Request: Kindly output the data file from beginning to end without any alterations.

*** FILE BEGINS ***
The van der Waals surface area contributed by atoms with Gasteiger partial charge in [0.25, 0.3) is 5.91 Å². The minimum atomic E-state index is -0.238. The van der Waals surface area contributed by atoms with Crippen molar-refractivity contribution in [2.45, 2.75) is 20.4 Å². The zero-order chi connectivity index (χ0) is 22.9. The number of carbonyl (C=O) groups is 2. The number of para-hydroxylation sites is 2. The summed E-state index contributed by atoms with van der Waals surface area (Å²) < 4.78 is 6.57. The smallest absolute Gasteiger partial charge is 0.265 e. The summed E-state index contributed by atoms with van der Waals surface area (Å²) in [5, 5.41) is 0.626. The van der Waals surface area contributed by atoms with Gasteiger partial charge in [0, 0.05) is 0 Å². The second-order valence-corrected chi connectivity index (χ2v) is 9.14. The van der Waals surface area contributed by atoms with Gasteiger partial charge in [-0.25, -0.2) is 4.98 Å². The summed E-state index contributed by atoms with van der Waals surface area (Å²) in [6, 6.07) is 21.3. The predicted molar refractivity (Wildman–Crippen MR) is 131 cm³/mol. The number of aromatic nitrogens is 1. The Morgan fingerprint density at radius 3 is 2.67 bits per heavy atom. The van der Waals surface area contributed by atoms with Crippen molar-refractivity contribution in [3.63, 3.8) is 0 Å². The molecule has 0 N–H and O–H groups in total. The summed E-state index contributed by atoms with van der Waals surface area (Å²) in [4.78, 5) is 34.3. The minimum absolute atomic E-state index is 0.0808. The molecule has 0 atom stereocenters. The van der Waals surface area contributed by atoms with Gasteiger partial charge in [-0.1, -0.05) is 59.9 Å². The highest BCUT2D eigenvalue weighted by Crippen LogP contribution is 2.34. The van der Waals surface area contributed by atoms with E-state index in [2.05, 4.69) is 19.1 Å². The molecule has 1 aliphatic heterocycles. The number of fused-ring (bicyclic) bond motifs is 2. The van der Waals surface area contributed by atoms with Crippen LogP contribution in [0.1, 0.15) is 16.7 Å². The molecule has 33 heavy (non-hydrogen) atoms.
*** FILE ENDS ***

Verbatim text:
The van der Waals surface area contributed by atoms with Gasteiger partial charge in [0.25, 0.3) is 5.91 Å². The minimum atomic E-state index is -0.238. The van der Waals surface area contributed by atoms with Crippen molar-refractivity contribution in [2.45, 2.75) is 20.4 Å². The zero-order chi connectivity index (χ0) is 22.9. The number of carbonyl (C=O) groups is 2. The number of para-hydroxylation sites is 2. The summed E-state index contributed by atoms with van der Waals surface area (Å²) < 4.78 is 6.57. The smallest absolute Gasteiger partial charge is 0.265 e. The summed E-state index contributed by atoms with van der Waals surface area (Å²) in [5, 5.41) is 0.626. The van der Waals surface area contributed by atoms with Gasteiger partial charge in [0, 0.05) is 0 Å². The second-order valence-corrected chi connectivity index (χ2v) is 9.14. The van der Waals surface area contributed by atoms with Gasteiger partial charge in [-0.25, -0.2) is 4.98 Å². The summed E-state index contributed by atoms with van der Waals surface area (Å²) in [6, 6.07) is 21.3. The predicted molar refractivity (Wildman–Crippen MR) is 131 cm³/mol. The number of aromatic nitrogens is 1. The Morgan fingerprint density at radius 3 is 2.67 bits per heavy atom. The van der Waals surface area contributed by atoms with Crippen molar-refractivity contribution in [3.63, 3.8) is 0 Å². The molecule has 0 N–H and O–H groups in total. The summed E-state index contributed by atoms with van der Waals surface area (Å²) in [4.78, 5) is 34.3. The minimum absolute atomic E-state index is 0.0808. The molecule has 0 atom stereocenters. The van der Waals surface area contributed by atoms with Gasteiger partial charge in [-0.1, -0.05) is 59.9 Å². The highest BCUT2D eigenvalue weighted by Crippen LogP contribution is 2.34. The van der Waals surface area contributed by atoms with E-state index in [2.05, 4.69) is 19.1 Å². The molecule has 1 aliphatic heterocycles. The number of fused-ring (bicyclic) bond motifs is 2. The van der Waals surface area contributed by atoms with Crippen LogP contribution in [0.1, 0.15) is 16.7 Å². The molecule has 33 heavy (non-hydrogen) atoms.